Official Aras Mumhan Website

14th April 2024

An inalienable truth about happy, healthy and thriving environments is that they doesn’t contain many energy suckers, if any, but are heavily populated by positive people.

By Daragh Ó Conchúir

Denis Kelly and his Tipperary brains trust must count their blessings every day Clodagh McIntyre rocks up for training, not least when building up to today’s Very Camogie League Division 1A final against three-in-a-row chasing champions Galway at Croke Park (2.30pm, live on RTÉ2 as part of the historic triple-header with the Division 2A final between Derry and Westmeath and the Leinster SFC clash between All-Ireland champions Dublin and Meath).

Doctors have written far fewer effective prescriptions than what a course of chatting to McIntyre might cure.

You can just imagine someone pulling into the Tipperary Camogie Grounds at The Ragg after a tough day, not in the mood for anything. Then McIntyre bounces through the door, oozing optimism in word, the delivery of those words and in her body language. A dose of Clodagh and everyone is ready for road.

What should give us all hope is that there was a time that sunny disposition tended to disappear in the build-up to games. The Lorrha speedster would become enslaved by a negative mindset focusing on all that could go wrong.

A bad injury was the catalyst for the metamorphosis, providing an opportunity to take a yoga teaching course in her final year studying physiotherapy. The physical and mental benefits of a yogi lifestyle are seen in every aspect of McIntyre’s life now, camogie included.
“I would advocate to everyone to try and find a yoga class,” she says. “It ties in nicely with the physio side but in terms of a spiritual side, I definitely think it’s helped me in terms of how I prepare for matches.

“Usually I’d get really nervous and think the weight of the world is on my shoulder on match days but not anymore. I enjoy match days way more. I’m way more relaxed. I have a lot more trust in the process and have confidence in all the work I’ve done so far rather than worrying, ‘What if this happens?,’ ‘What if that happens?’

“I think that’s made me a bit of a better player. When I look back at videos of me before I’d be playing and my shoulders could be up to my ears and I’d be looking so tense whereas now, I think I have a little bit more relaxation. I’m always trying to get better at it.

“Last year I had a stress fracture in my foot so I had to take the guts of six months off training. I’m not the type of woman to stay idle too long. It was on my mind to do teacher training so when I wasn’t able to play camogie, the opportunity arose. I did an online course and ever since then, I’ve been highly advocating the great benefits that yoga has to offer.

“I’ve hopefully inspired a few of the other girls in the team to find their own practice as well and sometimes I teach them a bit of a class!”

Two months after celebrating her 23rd birthday, McIntyre feels she has a pretty good work-life balance now. We speak during a break from her work at SportsPlus Physiotherapy’s new state-of-the-art premises in Nenagh, where she says she is learning every day from John Casey and Owen Higginbotham, former physios with Tipp hurlers and footballers.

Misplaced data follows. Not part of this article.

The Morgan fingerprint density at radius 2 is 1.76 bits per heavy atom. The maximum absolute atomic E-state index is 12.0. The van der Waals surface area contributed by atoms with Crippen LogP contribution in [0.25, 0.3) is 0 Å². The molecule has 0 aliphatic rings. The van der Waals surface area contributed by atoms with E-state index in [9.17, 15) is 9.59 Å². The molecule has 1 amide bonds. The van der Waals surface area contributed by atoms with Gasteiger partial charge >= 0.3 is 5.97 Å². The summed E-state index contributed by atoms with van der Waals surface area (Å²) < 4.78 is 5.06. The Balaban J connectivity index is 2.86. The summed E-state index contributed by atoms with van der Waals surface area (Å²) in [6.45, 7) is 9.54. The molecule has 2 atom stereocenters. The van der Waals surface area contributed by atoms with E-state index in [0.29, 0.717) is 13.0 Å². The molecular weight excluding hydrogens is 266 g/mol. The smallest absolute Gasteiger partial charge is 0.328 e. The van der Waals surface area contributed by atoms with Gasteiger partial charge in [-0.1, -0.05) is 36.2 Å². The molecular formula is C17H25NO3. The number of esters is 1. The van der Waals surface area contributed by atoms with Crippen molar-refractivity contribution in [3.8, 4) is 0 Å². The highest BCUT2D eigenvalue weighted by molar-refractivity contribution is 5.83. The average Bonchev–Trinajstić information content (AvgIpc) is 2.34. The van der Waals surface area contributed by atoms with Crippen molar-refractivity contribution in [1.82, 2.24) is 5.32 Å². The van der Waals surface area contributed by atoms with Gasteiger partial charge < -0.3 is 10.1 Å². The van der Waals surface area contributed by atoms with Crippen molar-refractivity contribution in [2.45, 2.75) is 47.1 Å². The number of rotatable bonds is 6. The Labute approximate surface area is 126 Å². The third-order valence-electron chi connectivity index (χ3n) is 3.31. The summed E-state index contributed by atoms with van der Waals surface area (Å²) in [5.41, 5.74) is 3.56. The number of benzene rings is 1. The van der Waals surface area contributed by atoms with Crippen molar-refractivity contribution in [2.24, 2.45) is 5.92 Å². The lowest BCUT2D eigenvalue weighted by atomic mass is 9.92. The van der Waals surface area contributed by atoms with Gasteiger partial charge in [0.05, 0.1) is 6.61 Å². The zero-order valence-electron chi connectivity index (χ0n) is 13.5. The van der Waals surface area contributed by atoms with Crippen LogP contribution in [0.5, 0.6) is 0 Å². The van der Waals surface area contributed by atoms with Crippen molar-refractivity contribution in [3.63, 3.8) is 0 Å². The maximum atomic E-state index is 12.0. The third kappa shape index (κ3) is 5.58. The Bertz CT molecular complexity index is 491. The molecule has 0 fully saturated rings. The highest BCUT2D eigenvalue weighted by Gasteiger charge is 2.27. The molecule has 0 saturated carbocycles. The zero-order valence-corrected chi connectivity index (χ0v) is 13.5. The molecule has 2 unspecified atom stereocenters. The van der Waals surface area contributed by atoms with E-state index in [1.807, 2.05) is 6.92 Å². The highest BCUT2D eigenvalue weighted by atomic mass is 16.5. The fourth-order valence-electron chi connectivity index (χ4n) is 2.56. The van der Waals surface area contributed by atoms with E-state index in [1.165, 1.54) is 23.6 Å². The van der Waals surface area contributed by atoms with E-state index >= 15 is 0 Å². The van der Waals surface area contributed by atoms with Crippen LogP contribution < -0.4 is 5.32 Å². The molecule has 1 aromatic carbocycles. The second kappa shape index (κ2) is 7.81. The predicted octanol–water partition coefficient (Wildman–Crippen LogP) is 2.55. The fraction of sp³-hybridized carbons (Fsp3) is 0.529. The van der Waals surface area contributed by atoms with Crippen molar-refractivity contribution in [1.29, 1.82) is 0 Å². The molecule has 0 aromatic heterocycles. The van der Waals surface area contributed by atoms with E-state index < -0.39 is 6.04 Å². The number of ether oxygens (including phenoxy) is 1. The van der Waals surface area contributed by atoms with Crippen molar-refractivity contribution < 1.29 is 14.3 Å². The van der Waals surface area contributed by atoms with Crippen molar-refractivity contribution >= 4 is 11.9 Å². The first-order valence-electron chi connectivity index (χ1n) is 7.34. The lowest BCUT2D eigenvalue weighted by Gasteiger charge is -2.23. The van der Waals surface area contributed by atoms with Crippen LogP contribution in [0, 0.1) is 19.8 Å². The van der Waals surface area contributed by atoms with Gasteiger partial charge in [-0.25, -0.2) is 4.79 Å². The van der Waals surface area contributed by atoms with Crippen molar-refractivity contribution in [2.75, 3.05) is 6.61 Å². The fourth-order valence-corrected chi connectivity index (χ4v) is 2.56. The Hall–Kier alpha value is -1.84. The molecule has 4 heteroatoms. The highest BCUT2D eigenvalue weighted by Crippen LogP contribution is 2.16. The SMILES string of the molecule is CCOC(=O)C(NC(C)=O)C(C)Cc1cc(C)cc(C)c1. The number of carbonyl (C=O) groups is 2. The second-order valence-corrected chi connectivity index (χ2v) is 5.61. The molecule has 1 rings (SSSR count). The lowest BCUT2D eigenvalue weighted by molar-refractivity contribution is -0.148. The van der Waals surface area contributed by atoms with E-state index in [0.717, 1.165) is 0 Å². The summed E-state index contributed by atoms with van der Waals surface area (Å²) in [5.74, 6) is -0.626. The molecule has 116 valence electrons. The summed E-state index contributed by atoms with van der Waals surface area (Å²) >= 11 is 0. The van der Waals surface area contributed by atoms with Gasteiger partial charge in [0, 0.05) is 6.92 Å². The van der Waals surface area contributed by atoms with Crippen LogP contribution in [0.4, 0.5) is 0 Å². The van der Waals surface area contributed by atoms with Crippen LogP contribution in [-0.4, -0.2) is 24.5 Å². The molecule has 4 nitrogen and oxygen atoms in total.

“Any time I’m not working, I need to be out getting some sunlight,” she informs, acknowledging that this has been difficult of late. But nature and the outdoor elements, whatever form they take, are balm for her soul.

A switch in playing roles has contributed to her newfound equanimity on the pitch too. Though still in the nascent period of her transition, McIntyre has played a starring role from half-back, her supreme athleticism and freakish pace having an impact. Think Saoirse McCarthy, when Paudie Murray moved the then career forward back a few years ago to stunning effect.

“Sometimes before a match, you might be getting a little bit anxious about having to score but when you get back in the backs, you don’t have to worry about that. If the opportunity arises, you take it and if it doesn’t, just keep the ball away from our own goal is the main objective!”

Being more relaxed should not be mistaken for not caring, however. For starters, being from Lorrha, on the border with Offaly and Galway, where she went to school, tends to accentuate county allegiances.

Then there is the in-house indoctrination. McIntyre’s father, Aidan is chairman of Lorrha, while her older brothers Eoin and Niall hurl. You might remember the four of them reached the final of Ireland’s Fittest Family three ago, when Clodagh knocked it out of the park time and again.

Her mother Pauline “gets jobs” related to club activity. Her uncle, John played for Tipp and managed Offaly and Galway.

It was as a forward McIntyre made her name but Tipp’s fortunes have improved this year since she was relocated. Ironically, her new weaponry was first unleashed on Galway, after the Premiers had lost to Waterford. They got their campaign back on the road with a brilliant win, inspired by Eimear McGrath’s hat-trick of goals.

Cork, Kilkenny and Clare were beaten thereafter, to book their place in today’s final.

“We had a good few injuries in the backs but to be honest, I’ve been really enjoying it.

“I don’t think I’d ever played in the backs before but I’m very lucky the girls around me have very good experience. The first day I lined out at wing-back was actually against Galway and the girls were giving me great guidance. I’m always wanting to push forward as the attacking is still deep rooted but if there’s good communication, which we’ve put an emphasis on, you can play in any position on the field.”

Ending on a positive note? No surprises there.

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